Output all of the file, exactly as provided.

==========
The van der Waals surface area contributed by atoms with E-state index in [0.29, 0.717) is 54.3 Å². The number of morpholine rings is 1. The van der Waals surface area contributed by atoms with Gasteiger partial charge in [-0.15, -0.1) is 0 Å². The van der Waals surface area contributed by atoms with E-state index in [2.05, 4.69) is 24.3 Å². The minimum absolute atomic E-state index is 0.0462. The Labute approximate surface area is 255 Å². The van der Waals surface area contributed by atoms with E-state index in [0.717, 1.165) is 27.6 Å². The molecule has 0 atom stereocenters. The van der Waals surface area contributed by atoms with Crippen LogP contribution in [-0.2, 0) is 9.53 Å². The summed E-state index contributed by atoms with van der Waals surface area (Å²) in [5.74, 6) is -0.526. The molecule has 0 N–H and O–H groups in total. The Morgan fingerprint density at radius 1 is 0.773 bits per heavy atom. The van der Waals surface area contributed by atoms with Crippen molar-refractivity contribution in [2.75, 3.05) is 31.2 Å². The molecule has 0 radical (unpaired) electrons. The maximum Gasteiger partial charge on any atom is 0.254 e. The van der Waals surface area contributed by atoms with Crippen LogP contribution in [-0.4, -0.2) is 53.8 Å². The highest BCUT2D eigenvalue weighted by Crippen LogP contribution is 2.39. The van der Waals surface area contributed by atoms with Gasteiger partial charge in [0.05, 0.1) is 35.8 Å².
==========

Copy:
The van der Waals surface area contributed by atoms with E-state index in [0.29, 0.717) is 54.3 Å². The number of morpholine rings is 1. The van der Waals surface area contributed by atoms with Gasteiger partial charge in [-0.15, -0.1) is 0 Å². The van der Waals surface area contributed by atoms with E-state index in [2.05, 4.69) is 24.3 Å². The minimum absolute atomic E-state index is 0.0462. The Labute approximate surface area is 255 Å². The van der Waals surface area contributed by atoms with E-state index in [0.717, 1.165) is 27.6 Å². The molecule has 0 atom stereocenters. The van der Waals surface area contributed by atoms with Crippen LogP contribution in [-0.2, 0) is 9.53 Å². The summed E-state index contributed by atoms with van der Waals surface area (Å²) in [5.74, 6) is -0.526. The molecule has 0 N–H and O–H groups in total. The Morgan fingerprint density at radius 1 is 0.773 bits per heavy atom. The van der Waals surface area contributed by atoms with Crippen molar-refractivity contribution in [2.75, 3.05) is 31.2 Å². The molecule has 0 radical (unpaired) electrons. The maximum Gasteiger partial charge on any atom is 0.254 e. The van der Waals surface area contributed by atoms with Crippen LogP contribution in [-0.4, -0.2) is 53.8 Å². The highest BCUT2D eigenvalue weighted by Crippen LogP contribution is 2.39. The van der Waals surface area contributed by atoms with Gasteiger partial charge in [0.05, 0.1) is 35.8 Å².